Andrew Nairne, Executive Director of the Arts Council, talked about this transition and how museums, libraries and archives can fit into the Arts Council’s world. The functions of the MLA would be transferring to the Arts Council on 1 October this year.  Reassuringly, he explained that they are currently in close collaboration with the current MLA staff to work out the implications of this changeover.  A lot of discussion at present is centring on how to integrate the work of museums and libraries into the strategic aims of the Arts Council, established three years ago in their publication ‘Achieving Great Art for Everyone’. A companion volume to this will be published online in the autumn that will explain how our sector will fit in with all these goals. (Archives will not fall under the ACE banner – MLA’s responsibilities for archives will apparently go to The National Archives).

Andrew then announced a new funding stream, run together with NESTA and the AHRC that asks arts and cultural organisations to work with those with digital expertise :

‘to help them understand the potential offered by new technologies and together develop innovative project proposals for submission to this new research fund, which is for projects that will harness digital technologies to connect with wider audiences and explore new ways of working.’

I found the press release about the funding on the ACE website. The funders seem willing to fund experimentation, which is important if we want to continue to innovate.

Honor Harger talked about some of the collaborative projects that Lighthouse (our venue for the day) have been working on – one really cool-sounding one got artists and scientists to work together on a project where the public were also allowed to drop in and participate – it involved infected textiles, and fruit flies and smelly things: http://www.lighthouse.org.uk/whatson/laboratorylifeopenlab.htm

Ross Parry led a discussion with Andrew and Honor and the audience.  For Oliver Vicars-Harris, what makes collaboration succeed is ‘mutual respect – respecting differences, different skills and different relationships.’  Honor agreed that it’s about compromise. Collaboration is seldom easy and one of the hardest things is what you have to give up, which can often be your whole way of working.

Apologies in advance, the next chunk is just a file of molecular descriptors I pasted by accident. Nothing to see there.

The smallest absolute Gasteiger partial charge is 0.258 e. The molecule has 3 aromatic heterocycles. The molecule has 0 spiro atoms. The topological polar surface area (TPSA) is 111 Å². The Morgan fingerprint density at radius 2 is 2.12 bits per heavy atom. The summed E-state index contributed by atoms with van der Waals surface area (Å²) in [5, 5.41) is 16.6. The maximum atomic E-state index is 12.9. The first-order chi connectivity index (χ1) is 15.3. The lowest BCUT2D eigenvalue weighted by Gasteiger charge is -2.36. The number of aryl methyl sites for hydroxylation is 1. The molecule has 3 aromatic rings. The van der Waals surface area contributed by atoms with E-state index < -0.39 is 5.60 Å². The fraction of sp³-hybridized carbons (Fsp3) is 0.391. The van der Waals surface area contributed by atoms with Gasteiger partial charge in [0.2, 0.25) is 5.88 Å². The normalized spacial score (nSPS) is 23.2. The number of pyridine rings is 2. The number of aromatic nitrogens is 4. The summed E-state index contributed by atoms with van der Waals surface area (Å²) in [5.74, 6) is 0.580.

I was also interested to hear Jon Pratty’s account of a presentation he’d heard at the Open Cultures conference by Matthew Cock from the British Museum and Andrew Caspari from the BBC who were talking about their recent collaboration on the A History of the World project. Both recognised that they had underestimated what would be involved, but Jon found it interesting that they had reached a place in their collaboration where they were able to talk openly and honestly. (Thanks to Mia Ridge for pointing out this blog about this session: http://www.meanboyfriend.com/overdue_ideas/2011/06/open-culture-2011-a-history-of-the-world/).

Mia also noted that the research information network is releasing a report quite soon about some of the barriers to collaboration, some of which is based on work with museums.

Kevin Bacon gave an interesting talk about photography digitisation and image sales in Brighton Museums, and led a lunchtime visit to Brighton Museum and Art Gallery.

The afternoon featured four presentations from commercial companies on why they wanted to work with the cultural sector. It seemed clear that the museum sector may need to adjust some of its working practices with external companies, but I felt strongly that this readjustment needs to happen on both sides.

Chris Thorpe’s presentation about Artfinder explained their approach and raised some interesting points about user-centred design, e.g. that users are often looking to apps as a distraction, and that their size, context and finishability are also significant.  I felt that everything that was being discussed at that point was about art.  This was perhaps inevitable given that Chris worked on Artfinder but I began to think ‘but what about other museum objects?’  I tentatively tweeted ‘Museums aren’t just about art though…’ and was cheered to find a number of people retweeting and seeming to agree.  Perhaps this was a slightly unfair criticism, but if the object of the presentation was to demonstrate our shared goals and understanding, I remained unconvinced since the collections I work with and my background is much more history-based.  There seemed to be an assumption that understanding/being passionate about art meant understanding museums.